Ambai has a capacity to look at things through a magnifying glass and suddenly change realm using vivid images. She writes in “Gift”: “When she turned around, she caught only the tail end of that purple sari. She let that purple cloth spread out across her mind. A purple sea. Gradually it seemed to turn into a poisonous blue, rising higher and higher.” The author is able to turn the burning of a neglected collection of 1930 women’s magazines in an old library frequented only by a female scholar and a squirrel into a universal tragedy. She can also turn “clichés” into verbal clashes and satirical descriptions.

This is a sophisticated “post-modern” literature in a changing society hindered by archaic cramps. One of the most interesting resources is her use of Indian myths that are full of humor and strokes of inspiration. In the first place her name, Ambai, reminds me of the legend of the Mahabharata heroine, who was won in a tournament and subsequently abandoned by a warrior-priest because of his religious vows so she could neither be married nor go back to her family. The story says that she sacrificed herself in the fire and was reincarnated in the form of a man so that he/she could take revenge. Maybe the legendary Ambai was the first woman rebel in the history of mankind, but now it is just an ordinary first name. It is interesting that an ethical problem was solved by the breaking of the law of gender.

Several titles of short stories are names of gods like Trisanku. Ambai writes, “King of the Ikshvaku clan who wished to perform a sacrifice which would enable him to ascend bodily into heaven. The celebrated sage Vasishta refused, declaring it to be impossible, and Vasishta’s sons condemned him to become a chandala for his presumption.” This story is about a poor girl coming from a lower caste, who wishes to become a scholar, and is thrown out of the paradise of knowledge. This is something that resonates with the events unfolding in present-day India.

But the philosophical tale I prefer is “Vamanam”, the dwarf incarnation of Vishnu, who is supposed to reincarnate in the form of a computer – playing divine chess, of course. The dialogues reveal a deep wisdom:

“What shall I call you?
Avatar
Don’t tease.
What’s your name?
Vanaja
I am Manaja
Meaning?
You are born of the forest, vanam; I of the mind, manam.
Don’t be difficult, I’ll get angry.
My name is Vamanam. You can call me Vaamu. In your language, you can shorten it even further. Vaa, come.”

Maybe this kind of ironical distance could be called “Indian sense of humor”, I don’t know. Anyway it helps to lighten the burden of existence for all these characters that are stricken by fate; these women who yield up to some obscure verdict. Something cosmic is at stake in these linked existences, this explosive mixture of antique traditions and a liberation that rarely succeeds in this basically ungrateful and hostile environment. And indeed it takes time for the feminist ideal to overcome so many obstacles, as in this story where transmission is symbolized by a letter in the form of an unfinished poem.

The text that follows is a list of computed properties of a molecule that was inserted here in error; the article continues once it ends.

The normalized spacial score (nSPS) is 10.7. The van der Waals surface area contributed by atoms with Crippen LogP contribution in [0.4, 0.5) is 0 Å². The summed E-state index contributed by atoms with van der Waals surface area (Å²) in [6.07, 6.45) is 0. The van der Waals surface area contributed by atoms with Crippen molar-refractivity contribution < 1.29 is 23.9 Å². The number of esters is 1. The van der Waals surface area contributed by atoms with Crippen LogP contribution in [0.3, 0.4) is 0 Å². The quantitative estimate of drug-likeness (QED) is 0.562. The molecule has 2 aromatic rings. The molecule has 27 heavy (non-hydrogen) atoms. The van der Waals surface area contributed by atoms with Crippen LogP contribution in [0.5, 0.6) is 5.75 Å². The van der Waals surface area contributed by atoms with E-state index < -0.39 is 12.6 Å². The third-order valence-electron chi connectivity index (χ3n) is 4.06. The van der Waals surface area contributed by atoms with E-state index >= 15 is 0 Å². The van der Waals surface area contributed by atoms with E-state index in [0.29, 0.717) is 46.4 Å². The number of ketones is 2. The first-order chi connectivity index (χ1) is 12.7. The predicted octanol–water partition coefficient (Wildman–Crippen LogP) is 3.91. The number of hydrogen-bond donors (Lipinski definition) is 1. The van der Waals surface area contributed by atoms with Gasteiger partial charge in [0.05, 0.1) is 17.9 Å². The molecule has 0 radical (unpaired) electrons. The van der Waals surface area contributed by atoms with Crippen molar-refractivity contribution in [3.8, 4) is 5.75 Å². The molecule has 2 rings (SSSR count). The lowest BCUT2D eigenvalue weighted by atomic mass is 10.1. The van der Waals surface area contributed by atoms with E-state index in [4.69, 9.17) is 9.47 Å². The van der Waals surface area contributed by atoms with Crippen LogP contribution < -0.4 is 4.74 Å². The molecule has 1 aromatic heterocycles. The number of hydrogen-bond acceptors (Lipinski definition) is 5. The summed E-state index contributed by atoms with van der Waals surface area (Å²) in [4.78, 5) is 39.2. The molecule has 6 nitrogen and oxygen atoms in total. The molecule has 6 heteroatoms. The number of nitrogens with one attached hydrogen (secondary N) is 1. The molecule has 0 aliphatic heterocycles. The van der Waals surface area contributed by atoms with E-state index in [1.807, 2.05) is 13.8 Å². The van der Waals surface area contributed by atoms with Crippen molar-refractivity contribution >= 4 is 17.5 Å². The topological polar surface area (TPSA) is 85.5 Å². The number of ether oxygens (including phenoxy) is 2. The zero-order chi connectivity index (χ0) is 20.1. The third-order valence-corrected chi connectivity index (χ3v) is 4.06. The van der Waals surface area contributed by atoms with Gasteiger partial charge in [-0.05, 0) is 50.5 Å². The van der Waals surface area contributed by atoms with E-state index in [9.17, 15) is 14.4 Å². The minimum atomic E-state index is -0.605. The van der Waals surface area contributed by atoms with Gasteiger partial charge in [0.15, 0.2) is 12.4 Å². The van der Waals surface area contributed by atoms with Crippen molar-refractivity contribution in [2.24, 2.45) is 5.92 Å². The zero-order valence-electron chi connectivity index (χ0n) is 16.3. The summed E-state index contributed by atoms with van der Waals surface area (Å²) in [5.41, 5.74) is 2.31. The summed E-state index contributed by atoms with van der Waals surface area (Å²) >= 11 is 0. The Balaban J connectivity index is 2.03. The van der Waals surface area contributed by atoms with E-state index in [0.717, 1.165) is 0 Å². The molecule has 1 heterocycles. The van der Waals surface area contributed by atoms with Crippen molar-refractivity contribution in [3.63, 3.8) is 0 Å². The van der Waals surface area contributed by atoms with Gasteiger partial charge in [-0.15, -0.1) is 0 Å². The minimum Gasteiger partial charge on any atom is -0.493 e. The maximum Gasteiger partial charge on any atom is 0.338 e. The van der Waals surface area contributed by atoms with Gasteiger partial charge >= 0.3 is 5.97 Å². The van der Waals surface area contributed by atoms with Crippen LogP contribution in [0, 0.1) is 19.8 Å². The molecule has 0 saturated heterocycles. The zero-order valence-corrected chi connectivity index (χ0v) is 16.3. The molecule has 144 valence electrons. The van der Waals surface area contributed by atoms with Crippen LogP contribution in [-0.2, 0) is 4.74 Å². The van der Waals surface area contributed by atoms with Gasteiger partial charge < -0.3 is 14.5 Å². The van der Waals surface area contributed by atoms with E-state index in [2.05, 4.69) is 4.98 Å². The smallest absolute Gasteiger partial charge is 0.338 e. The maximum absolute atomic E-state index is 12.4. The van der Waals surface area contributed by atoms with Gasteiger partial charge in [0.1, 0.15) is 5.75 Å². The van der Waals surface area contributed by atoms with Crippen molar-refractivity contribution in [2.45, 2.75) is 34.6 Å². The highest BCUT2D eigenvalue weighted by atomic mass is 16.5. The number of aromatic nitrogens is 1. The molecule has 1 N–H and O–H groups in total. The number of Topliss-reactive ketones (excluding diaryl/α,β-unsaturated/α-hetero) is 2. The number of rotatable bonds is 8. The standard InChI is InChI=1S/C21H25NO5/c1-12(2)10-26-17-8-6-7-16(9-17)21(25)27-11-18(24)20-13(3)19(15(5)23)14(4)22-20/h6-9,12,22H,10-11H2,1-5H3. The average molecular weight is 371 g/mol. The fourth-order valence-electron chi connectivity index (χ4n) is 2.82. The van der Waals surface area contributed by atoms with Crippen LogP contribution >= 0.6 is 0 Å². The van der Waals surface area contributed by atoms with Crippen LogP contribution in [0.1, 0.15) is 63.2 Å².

Behind the colors, the sensuous picture of life, perfumes, spices, saris floating in the wind, sacred rivers, these stories are cruel tales that form an inventory of disaster. This way of describing one’s grief with a radiant smile is more than elegant; it is true moral nobility.

I suppose that Mother Teresa could never guess that distressed beings are hidden in narrow kitchens and in elegant sitting rooms. She had no idea of this silent despair, an invisible injustice insuperable because it lies at the roots of society.

“Without the Energy that lifts mountains I cannot live,” wrote the mystical poet, Mirabai.

Maybe this is the kind of energy we need to shake obsolete, oppressive customs.

[1] French translation from the Sanskrit of Jean Varenne’s Mythes et légendes extraits des Brâmanas (The Wife of Manu).

Bio:
Rebecca Behar
is a French poet, born in Paris. She started being published in French reviews in the 1990’s and was involved in alternative movements such as free radios, murals, poetry manifestoes. Currently she is active as a Slam performer in Paris.  She is the author of children’s stories (Quatre Gamins dans le Cosmos – Mon petit éditeur ; Bulle d’Ozer et l’Enchanteur – Altramenta) ; short stories (La Vie de Bohème – Edilivre) and a book of literary criticism (Conférences et articles – Altramenta). Her CDs of poetry and music are downloadable in Jamendo. She keeps a blog about traveling and her last CD is about this subject (En guise de passeport: http://www.jamendo.com/album/131986). Her book of poetry called, Poèmesurbains, is under publication.

***

For more stories, read Café Dissensus Everyday, the blog of Café Dissensus Magazine.

Advertisements
No comments yet

Leave a Reply

Fill in your details below or click an icon to log in:

WordPress.com Logo

You are commenting using your WordPress.com account. Log Out / Change )

Twitter picture

You are commenting using your Twitter account. Log Out / Change )

Facebook photo

You are commenting using your Facebook account. Log Out / Change )

Google+ photo

You are commenting using your Google+ account. Log Out / Change )

Connecting to %s

%d bloggers like this: